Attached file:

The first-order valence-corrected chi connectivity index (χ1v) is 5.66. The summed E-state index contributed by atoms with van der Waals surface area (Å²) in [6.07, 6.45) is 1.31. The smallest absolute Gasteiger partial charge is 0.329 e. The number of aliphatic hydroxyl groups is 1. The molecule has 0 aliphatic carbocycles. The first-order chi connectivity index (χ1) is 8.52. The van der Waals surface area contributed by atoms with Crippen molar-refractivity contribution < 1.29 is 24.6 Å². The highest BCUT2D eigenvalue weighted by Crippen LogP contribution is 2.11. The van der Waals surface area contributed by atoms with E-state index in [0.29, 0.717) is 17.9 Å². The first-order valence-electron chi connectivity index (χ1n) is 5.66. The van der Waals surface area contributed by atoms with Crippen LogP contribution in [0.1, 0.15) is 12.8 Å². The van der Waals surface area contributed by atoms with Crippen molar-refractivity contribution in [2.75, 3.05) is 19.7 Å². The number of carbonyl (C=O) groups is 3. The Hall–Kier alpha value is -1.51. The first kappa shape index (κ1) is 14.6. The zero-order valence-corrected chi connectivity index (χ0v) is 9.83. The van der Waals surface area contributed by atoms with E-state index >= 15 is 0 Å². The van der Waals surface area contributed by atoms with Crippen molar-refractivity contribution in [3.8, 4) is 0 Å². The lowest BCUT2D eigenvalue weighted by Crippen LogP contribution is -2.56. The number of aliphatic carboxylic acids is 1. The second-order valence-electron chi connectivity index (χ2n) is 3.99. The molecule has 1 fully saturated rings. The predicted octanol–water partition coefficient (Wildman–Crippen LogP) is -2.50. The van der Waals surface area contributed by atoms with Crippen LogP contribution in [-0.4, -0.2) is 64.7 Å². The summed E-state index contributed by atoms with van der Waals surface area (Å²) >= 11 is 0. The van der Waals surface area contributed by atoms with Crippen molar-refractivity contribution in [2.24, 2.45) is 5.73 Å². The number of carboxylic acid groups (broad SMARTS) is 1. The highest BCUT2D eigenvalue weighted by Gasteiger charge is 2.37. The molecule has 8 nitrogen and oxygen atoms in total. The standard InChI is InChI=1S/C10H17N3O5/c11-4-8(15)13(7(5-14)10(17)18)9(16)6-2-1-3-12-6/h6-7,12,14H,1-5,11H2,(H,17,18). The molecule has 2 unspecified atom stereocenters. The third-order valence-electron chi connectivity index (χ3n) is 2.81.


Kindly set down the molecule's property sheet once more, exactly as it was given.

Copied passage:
The first-order valence-corrected chi connectivity index (χ1v) is 5.66. The summed E-state index contributed by atoms with van der Waals surface area (Å²) in [6.07, 6.45) is 1.31. The smallest absolute Gasteiger partial charge is 0.329 e. The number of aliphatic hydroxyl groups is 1. The molecule has 0 aliphatic carbocycles. The first-order chi connectivity index (χ1) is 8.52. The van der Waals surface area contributed by atoms with Crippen molar-refractivity contribution < 1.29 is 24.6 Å². The highest BCUT2D eigenvalue weighted by Crippen LogP contribution is 2.11. The van der Waals surface area contributed by atoms with E-state index in [0.29, 0.717) is 17.9 Å². The first-order valence-electron chi connectivity index (χ1n) is 5.66. The van der Waals surface area contributed by atoms with Crippen LogP contribution in [0.1, 0.15) is 12.8 Å². The van der Waals surface area contributed by atoms with Crippen molar-refractivity contribution in [2.75, 3.05) is 19.7 Å². The number of carbonyl (C=O) groups is 3. The Hall–Kier alpha value is -1.51. The first kappa shape index (κ1) is 14.6. The zero-order valence-corrected chi connectivity index (χ0v) is 9.83. The van der Waals surface area contributed by atoms with E-state index >= 15 is 0 Å². The van der Waals surface area contributed by atoms with Crippen molar-refractivity contribution in [3.8, 4) is 0 Å². The lowest BCUT2D eigenvalue weighted by Crippen LogP contribution is -2.56. The number of aliphatic carboxylic acids is 1. The second-order valence-electron chi connectivity index (χ2n) is 3.99. The molecule has 1 fully saturated rings. The predicted octanol–water partition coefficient (Wildman–Crippen LogP) is -2.50. The van der Waals surface area contributed by atoms with Crippen LogP contribution in [-0.4, -0.2) is 64.7 Å². The summed E-state index contributed by atoms with van der Waals surface area (Å²) >= 11 is 0. The van der Waals surface area contributed by atoms with Crippen molar-refractivity contribution in [2.24, 2.45) is 5.73 Å². The number of carboxylic acid groups (broad SMARTS) is 1. The highest BCUT2D eigenvalue weighted by Gasteiger charge is 2.37. The molecule has 8 nitrogen and oxygen atoms in total. The standard InChI is InChI=1S/C10H17N3O5/c11-4-8(15)13(7(5-14)10(17)18)9(16)6-2-1-3-12-6/h6-7,12,14H,1-5,11H2,(H,17,18). The molecule has 2 unspecified atom stereocenters. The third-order valence-electron chi connectivity index (χ3n) is 2.81.